If you say it's lower, I take your word for it.
But pretty sure, in your pics the total height doesn't come across as unusually low, vs. the lady standing nearby. Just a thought: if your pulpit really is much higher, didn't you possibly specced the boat as meant to be coded, hence they fitted a higher than normal pulpit?
 
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MapisM

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Might be one of those cases where the designer has gone for looks over practicality and safety.
Why build the deck mould with a highish gunwale then - which BTW requires a more expensive construction?

Besides, folks, let's be realistic: it's not like we are talking of a commercial ferry here.
On all the boat we are taling about, bar none, side decks should be considered off-limits in heavy seas.
Or better said, we are talking of boats that should go nowhere at all, in heavy seas! :oops:
 

Moonstruck

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Why build the deck mould with a highish gunwale then - which BTW requires a more expensive construction?

Besides, folks, let's be realistic: it's not like we are talking of a commercial ferry here.
On all the boat we are taling about, bar none, side decks should be considered off-limits in heavy seas.
Or better said, we are talking of boats that should go nowhere at all, in heavy seas! :oops:
I obviously haven’t measured them but compared to my 54 they “felt” low. The Gunwales were indeed very high. I think part of the problem may be that if you look at the bow pictures the rails seem to be angled outwards rather than go straight up.
 

Portofino

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Wading back in on this to Henrys defence .

If this person can’t see out ….FAC0F534-3E1E-4EA4-BC61-4296CB3ADA61.jpeg

And can’t touch the rails here , well proper grab not finger tips .
D168E0A9-4FCE-433F-8DBF-CA4816EB705A.jpeg
Or looks likes she’s could topple backwards here ….

40753AE9-BF4F-4754-83D2-0DE6CCD5C29B.jpeg

= Then they are low , it’s obvious the pics say it all .

Also note pic 2 the vertical stnations lean / bend outwards .Maybe the competition also use that trick ? .But the point here is the hight and “ feeling “ of safety .

We all have the same deck of card preferences, just stacked differently.As a charter boat whereby punters ( often unfamiliar with boats ) will want to move Fwds and hostesses deliver services then the “ feeling “ safe card moving Fwds wether real or apparent is high up the pack of preference cards deck .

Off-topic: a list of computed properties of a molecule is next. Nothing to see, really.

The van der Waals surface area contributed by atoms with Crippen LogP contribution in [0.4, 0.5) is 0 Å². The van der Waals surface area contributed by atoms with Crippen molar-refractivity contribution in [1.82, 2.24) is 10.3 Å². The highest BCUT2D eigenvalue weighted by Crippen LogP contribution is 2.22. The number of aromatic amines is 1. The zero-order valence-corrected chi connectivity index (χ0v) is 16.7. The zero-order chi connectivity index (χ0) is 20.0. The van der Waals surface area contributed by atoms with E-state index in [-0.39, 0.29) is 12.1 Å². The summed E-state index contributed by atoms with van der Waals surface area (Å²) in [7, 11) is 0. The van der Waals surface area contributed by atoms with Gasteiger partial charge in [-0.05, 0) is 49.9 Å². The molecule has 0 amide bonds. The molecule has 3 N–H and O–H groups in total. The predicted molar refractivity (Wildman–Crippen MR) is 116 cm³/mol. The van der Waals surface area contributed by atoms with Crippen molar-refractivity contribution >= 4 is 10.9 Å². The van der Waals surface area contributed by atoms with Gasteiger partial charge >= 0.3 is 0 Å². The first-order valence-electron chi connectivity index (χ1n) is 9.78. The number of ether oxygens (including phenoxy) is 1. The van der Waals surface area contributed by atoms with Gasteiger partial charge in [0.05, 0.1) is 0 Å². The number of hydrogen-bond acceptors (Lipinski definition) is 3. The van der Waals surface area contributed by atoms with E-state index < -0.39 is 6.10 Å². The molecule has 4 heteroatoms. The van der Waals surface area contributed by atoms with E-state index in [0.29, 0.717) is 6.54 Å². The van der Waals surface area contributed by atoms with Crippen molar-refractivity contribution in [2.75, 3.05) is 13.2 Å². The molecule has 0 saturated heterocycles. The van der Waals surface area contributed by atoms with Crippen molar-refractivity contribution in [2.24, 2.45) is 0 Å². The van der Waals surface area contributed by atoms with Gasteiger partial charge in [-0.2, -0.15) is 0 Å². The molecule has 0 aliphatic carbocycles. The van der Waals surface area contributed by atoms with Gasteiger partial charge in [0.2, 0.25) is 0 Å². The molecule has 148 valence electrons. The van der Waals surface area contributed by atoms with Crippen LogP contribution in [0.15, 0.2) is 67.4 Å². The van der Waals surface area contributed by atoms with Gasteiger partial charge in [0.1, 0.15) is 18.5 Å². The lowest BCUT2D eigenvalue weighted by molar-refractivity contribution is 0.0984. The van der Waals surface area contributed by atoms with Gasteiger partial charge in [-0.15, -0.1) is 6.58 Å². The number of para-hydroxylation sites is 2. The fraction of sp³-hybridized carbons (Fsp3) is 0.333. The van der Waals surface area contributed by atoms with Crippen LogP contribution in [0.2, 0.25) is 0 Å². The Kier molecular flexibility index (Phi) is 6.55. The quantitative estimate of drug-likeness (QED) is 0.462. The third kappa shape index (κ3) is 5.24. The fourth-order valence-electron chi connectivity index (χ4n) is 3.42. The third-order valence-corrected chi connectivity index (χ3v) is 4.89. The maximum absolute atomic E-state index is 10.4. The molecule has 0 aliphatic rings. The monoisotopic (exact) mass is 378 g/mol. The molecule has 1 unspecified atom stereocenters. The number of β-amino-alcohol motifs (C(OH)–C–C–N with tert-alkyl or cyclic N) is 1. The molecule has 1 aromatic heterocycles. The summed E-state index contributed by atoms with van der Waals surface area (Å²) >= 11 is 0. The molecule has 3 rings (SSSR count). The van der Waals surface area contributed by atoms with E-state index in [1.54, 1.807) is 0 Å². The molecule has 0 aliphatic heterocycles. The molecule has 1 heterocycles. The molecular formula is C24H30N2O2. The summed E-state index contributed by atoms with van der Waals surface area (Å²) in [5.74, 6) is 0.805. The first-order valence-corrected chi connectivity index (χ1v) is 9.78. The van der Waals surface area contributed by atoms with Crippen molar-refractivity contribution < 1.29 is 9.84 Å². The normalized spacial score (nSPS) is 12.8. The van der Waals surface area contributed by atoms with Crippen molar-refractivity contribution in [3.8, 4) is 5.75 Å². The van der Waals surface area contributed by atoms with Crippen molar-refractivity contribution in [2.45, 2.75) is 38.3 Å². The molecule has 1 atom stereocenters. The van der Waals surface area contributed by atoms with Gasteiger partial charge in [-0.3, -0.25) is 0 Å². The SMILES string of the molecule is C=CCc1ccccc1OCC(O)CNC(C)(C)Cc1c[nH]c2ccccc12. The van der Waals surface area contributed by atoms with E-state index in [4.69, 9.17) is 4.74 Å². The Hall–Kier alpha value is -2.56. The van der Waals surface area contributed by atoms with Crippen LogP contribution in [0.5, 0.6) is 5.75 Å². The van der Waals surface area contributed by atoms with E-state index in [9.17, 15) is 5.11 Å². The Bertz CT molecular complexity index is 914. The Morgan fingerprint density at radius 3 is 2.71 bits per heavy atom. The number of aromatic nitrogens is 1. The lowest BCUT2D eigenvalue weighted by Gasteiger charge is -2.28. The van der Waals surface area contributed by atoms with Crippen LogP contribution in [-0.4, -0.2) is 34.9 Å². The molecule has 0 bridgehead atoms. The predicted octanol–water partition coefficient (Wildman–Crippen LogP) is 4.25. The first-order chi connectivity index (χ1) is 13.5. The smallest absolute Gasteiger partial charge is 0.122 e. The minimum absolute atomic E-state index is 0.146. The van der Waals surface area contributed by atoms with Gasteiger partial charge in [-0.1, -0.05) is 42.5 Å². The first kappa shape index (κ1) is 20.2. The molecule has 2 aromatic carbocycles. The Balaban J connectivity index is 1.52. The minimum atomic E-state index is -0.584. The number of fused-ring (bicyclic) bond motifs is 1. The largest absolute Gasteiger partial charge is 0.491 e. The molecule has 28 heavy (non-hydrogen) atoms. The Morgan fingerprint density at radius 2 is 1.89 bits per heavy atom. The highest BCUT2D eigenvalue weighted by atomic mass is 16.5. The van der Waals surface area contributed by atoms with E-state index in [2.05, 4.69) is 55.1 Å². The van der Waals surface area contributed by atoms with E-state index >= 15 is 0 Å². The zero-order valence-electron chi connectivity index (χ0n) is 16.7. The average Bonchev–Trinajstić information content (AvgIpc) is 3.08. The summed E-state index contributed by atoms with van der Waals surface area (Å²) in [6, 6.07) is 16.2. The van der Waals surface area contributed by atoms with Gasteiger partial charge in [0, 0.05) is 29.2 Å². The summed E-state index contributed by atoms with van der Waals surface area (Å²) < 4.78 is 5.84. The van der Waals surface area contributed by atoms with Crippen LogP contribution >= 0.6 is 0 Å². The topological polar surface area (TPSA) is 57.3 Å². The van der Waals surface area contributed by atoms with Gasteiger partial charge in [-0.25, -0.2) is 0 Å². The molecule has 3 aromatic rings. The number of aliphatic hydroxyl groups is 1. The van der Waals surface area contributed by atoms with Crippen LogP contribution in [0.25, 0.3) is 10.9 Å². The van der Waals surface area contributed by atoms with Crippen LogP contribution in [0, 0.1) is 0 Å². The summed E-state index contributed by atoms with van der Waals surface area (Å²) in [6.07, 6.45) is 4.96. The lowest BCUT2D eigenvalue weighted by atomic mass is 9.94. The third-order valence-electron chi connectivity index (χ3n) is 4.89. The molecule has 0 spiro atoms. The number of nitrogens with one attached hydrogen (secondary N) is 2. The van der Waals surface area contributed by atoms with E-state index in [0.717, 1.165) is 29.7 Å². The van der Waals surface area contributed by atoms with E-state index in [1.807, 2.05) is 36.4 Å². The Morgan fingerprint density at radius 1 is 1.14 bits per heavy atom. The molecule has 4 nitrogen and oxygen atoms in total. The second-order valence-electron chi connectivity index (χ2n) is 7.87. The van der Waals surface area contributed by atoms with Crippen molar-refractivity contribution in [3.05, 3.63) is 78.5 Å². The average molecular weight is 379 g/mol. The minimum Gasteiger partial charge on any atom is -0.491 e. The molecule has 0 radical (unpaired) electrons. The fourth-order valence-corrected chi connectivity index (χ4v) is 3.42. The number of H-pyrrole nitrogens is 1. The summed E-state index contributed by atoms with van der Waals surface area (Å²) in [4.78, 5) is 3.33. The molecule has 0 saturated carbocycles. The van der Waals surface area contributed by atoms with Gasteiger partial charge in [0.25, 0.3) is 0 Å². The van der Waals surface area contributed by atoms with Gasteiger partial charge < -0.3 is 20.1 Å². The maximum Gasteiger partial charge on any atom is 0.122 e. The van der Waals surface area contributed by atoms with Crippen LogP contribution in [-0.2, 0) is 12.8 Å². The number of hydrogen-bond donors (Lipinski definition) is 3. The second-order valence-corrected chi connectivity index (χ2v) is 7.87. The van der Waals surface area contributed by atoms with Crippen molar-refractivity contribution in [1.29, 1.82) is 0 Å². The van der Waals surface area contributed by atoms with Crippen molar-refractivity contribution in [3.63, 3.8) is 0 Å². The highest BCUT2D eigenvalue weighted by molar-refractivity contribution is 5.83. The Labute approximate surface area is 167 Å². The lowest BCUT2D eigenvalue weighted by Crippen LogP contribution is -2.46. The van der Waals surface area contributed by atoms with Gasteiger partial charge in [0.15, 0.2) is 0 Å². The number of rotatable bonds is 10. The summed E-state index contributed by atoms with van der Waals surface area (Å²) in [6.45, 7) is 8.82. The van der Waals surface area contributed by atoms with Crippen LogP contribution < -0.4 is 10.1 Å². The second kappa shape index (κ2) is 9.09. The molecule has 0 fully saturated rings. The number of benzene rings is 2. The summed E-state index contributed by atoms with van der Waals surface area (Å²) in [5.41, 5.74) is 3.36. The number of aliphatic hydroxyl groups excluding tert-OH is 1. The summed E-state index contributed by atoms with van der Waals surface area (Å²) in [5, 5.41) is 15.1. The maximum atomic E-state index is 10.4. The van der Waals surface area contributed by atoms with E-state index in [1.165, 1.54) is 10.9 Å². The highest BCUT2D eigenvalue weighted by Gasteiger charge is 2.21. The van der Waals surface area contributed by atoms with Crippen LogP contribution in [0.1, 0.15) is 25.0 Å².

The rails ARE low on this Sq 58 .
 

MapisM

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Porto, I'm well aware that many boaters are obsessed about pulpit height, and label a boat as safe or unsafe depending on that, regardless of watertight compartments, bilge pumps redundancy, hull stability, CoG - to name but a few of many other boat components that are as much MORE crucial to safety as they are much LESS appreciated at boat shows.

But out of all forumites that could complain about the rails height of that boat, this type of concern sounds bejond a joke from an Itama owner! :ROFLMAO:
 

DAW

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I've always thought that the railings on Princess boats were particularly good compared with other builders, and unusual in that they are relatively high and run all the way back to the cockpit. Take a look at the railings on most Sunseekers of a similar size to the S58 and you'll see that the stanchions are heavily raked forward, the overall height is not dissimilar to that of the S58 and in many cases the railings taper down to the gunwales and do not reach all the way aft to the cockpit. Just to make it doubly difficult, many current Sunseeker models incorporate a bulge in the superstructure right at the lowest point of the rail.

It seems to me that everyone has a different view on what constitutes safe when it comes to boats and boating, driven by a combination of personal preferences, experience, local custom and practice, and the conditions and manner in which they intend to use the boat. There is no right or wrong answer and what constitutes "safe" is usually a relative concept. Walk around a typical marina in the UK and you will see most people on boats wearing lifejackets. There was even a discussion on another thread about the need for children to wear lifejackets at all times, including in the marina to walk on the pontoons. In a typical Med marina or anchorage it would be a shock to see anybody (adult or child) wearing a lifejacket, and even when underway they would only consider wearing a lifejacket when on deck in heavy weather. Does this make Med boaters inherently more reckless, or are people just assessing the risks and adjusting their behaviour to the conditions?